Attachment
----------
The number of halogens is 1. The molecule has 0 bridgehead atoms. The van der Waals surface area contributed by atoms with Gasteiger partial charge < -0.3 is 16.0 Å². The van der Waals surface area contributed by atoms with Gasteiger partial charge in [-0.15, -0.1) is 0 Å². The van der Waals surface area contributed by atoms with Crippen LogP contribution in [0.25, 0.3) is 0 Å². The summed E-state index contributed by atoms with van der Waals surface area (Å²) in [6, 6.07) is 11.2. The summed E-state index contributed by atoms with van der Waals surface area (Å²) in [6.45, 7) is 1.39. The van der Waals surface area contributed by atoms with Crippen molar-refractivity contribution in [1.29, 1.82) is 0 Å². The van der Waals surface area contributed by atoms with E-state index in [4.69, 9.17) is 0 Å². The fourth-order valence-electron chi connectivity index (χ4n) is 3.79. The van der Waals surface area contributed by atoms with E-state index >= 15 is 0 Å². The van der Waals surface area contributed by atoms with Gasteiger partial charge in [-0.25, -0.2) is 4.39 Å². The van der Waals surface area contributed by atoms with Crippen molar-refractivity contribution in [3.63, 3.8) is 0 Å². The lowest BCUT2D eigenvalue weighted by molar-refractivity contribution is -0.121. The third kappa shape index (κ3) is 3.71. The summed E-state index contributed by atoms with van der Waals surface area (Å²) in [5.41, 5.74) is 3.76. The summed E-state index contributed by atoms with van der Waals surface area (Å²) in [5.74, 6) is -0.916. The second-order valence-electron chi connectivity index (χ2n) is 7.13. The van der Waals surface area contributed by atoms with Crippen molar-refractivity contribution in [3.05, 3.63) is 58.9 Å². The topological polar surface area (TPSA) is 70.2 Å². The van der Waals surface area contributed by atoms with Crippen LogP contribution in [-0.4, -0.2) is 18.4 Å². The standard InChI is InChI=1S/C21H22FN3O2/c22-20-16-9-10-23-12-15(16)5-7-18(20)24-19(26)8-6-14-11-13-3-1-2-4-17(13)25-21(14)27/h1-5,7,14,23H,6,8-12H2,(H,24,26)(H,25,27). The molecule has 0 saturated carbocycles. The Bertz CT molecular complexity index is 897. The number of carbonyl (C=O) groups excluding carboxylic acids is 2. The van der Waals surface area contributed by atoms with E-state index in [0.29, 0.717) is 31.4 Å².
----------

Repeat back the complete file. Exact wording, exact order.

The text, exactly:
The number of halogens is 1. The molecule has 0 bridgehead atoms. The van der Waals surface area contributed by atoms with Gasteiger partial charge < -0.3 is 16.0 Å². The van der Waals surface area contributed by atoms with Gasteiger partial charge in [-0.15, -0.1) is 0 Å². The van der Waals surface area contributed by atoms with Crippen LogP contribution in [0.25, 0.3) is 0 Å². The summed E-state index contributed by atoms with van der Waals surface area (Å²) in [6, 6.07) is 11.2. The summed E-state index contributed by atoms with van der Waals surface area (Å²) in [6.45, 7) is 1.39. The van der Waals surface area contributed by atoms with Crippen molar-refractivity contribution in [1.29, 1.82) is 0 Å². The van der Waals surface area contributed by atoms with E-state index in [4.69, 9.17) is 0 Å². The fourth-order valence-electron chi connectivity index (χ4n) is 3.79. The van der Waals surface area contributed by atoms with E-state index >= 15 is 0 Å². The van der Waals surface area contributed by atoms with Gasteiger partial charge in [-0.25, -0.2) is 4.39 Å². The van der Waals surface area contributed by atoms with Crippen molar-refractivity contribution in [3.63, 3.8) is 0 Å². The lowest BCUT2D eigenvalue weighted by molar-refractivity contribution is -0.121. The third kappa shape index (κ3) is 3.71. The summed E-state index contributed by atoms with van der Waals surface area (Å²) in [5.41, 5.74) is 3.76. The summed E-state index contributed by atoms with van der Waals surface area (Å²) in [5.74, 6) is -0.916. The second-order valence-electron chi connectivity index (χ2n) is 7.13. The van der Waals surface area contributed by atoms with Crippen molar-refractivity contribution in [3.05, 3.63) is 58.9 Å². The topological polar surface area (TPSA) is 70.2 Å². The van der Waals surface area contributed by atoms with Crippen LogP contribution in [-0.4, -0.2) is 18.4 Å². The standard InChI is InChI=1S/C21H22FN3O2/c22-20-16-9-10-23-12-15(16)5-7-18(20)24-19(26)8-6-14-11-13-3-1-2-4-17(13)25-21(14)27/h1-5,7,14,23H,6,8-12H2,(H,24,26)(H,25,27). The molecule has 0 saturated carbocycles. The Bertz CT molecular complexity index is 897. The number of carbonyl (C=O) groups excluding carboxylic acids is 2. The van der Waals surface area contributed by atoms with E-state index in [0.29, 0.717) is 31.4 Å².